Clutter busting – part one

Sometimes I feel like I am drowning in clutter, both mental and physical! Between 2011 and 2014, we moved 4 times, and every time I said to myself “why have we got so much stuff!” I generally do a good clear up before we move. Now though, we have been in the same house for almost 3 years and the clutter is beginning to take over again. I don’t know how it happens. It’s either time to move again, or attack the clutter!
I’ve been trying to consume less for at least 2 years now – trying to cut back on buying stuff so that I can invest, pay off debt and clear a large mortgage on my own (Changing the way my money flows) I am the type of person who likes to have space in cupboards, rather than them all overflowing with stuff, but when I see my cupboards beginning to fill up, I know that stuff is creeping into the house.
 

For example, this article ‘The Art of Enough’ popped up in my Facebook feed a few weeks ago. It is always good to read another article to get me back on track and remind me why I am trying to keep the clutter at bay. What shocked me was the opening paragraphs with views from Annie Leonard whose documentary in 2007 “The Story of Stuff” tracked the cycle of commodities from production to disposal. “The average person now consumes twice as much as 50 years ago”. In our grandparents’ day, she says, “stewardship and resourcefulness and thrift were valued.”

The article talks about a “hedonic treadmill” which is a constant cycle of buying, a “postconsumption buzz, followed by a disappointing crash, which is then chased by a search for another buzz” In my own attempt to consume less, I certainly found it hard to break away from this cycle. I’ve just had to keep reminding myself why I am trying to do it.

Although my own ‘consume less’ campaign was initially started as a way to spend less and live within my means, deep down I know its because I don’t need the stuff, and the hedonic treadmill really feeds into global consumerism, which in turn is destroying our planet. And with regard to the clutter itself, as Tisha Morris said “ Clutter is just stagnant energy … where there’s clutter in your home, there will be clutter in you, either physically, mentally or emotionally”. Who needs stagnant energy?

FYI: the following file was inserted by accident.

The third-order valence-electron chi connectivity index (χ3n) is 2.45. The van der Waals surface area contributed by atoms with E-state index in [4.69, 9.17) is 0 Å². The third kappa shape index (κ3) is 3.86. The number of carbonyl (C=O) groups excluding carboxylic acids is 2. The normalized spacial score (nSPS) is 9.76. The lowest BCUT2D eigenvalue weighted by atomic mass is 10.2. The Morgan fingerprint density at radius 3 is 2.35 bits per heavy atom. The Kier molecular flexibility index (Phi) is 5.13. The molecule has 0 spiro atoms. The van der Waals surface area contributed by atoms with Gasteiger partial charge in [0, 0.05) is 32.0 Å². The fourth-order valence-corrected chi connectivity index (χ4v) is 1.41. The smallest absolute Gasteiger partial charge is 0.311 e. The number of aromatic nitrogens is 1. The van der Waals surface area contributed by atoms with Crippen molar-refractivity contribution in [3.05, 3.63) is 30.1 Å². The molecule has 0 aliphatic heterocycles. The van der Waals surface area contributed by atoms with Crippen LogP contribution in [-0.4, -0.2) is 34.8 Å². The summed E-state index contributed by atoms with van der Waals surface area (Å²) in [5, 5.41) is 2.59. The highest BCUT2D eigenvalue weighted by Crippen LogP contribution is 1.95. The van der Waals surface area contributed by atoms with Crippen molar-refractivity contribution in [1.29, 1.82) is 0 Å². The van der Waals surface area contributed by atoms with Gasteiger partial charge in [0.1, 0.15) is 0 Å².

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One of the suggestions in the article that resonated with my own focus on Everyday Delights is “Cultivate Contentment”, in other words staying present – “developing an understanding of what truly brings us pleasure, and knowing how to savour what we’re doing, eating, or watching in the moment”. There are a few other tips in that section that align beautifully with my focus: whether I choose to look at my circumstances positively or negatively, appreciating what I see around me and taking note of the small things that happen everyday.

Clearing the clutter, one step at a time

So, I have started the process of clearing the clutter. One tiny bit at a time. So far I have tackled my art and craft supplies, make up, some of my clothes drawers, costume jewelry, deleting unwanted apps and photos off my phone and computer and so on.

Tiny steps… and a few ground rules based on Karen Kingston’s (2) clutter test: Does it lift my energy when I think about it or look at it? Do I love it? Is it genuinely useful? I’d also add:

  • Would I grab it if my house was on fire?
  • If it hasn’t been used or worn for a year, it needs to go! I’m quite good at applying this rule to my clothes, but to other things, not so much. But I am trying!
  • If it brings back bad memories or negative emotions, it needs to go as well!
There is still much to do, but I have started. My next job is to clear a table or a surface perhaps my bedside table, an idea from the ancient art of Feng Shui – to help me clarify my vision for the future. Cluttered surfaces mean that there is no clear space to imagine or manifest anything new (5). Man, I have so many cluttered surfaces, no wonder I feel bogged down!

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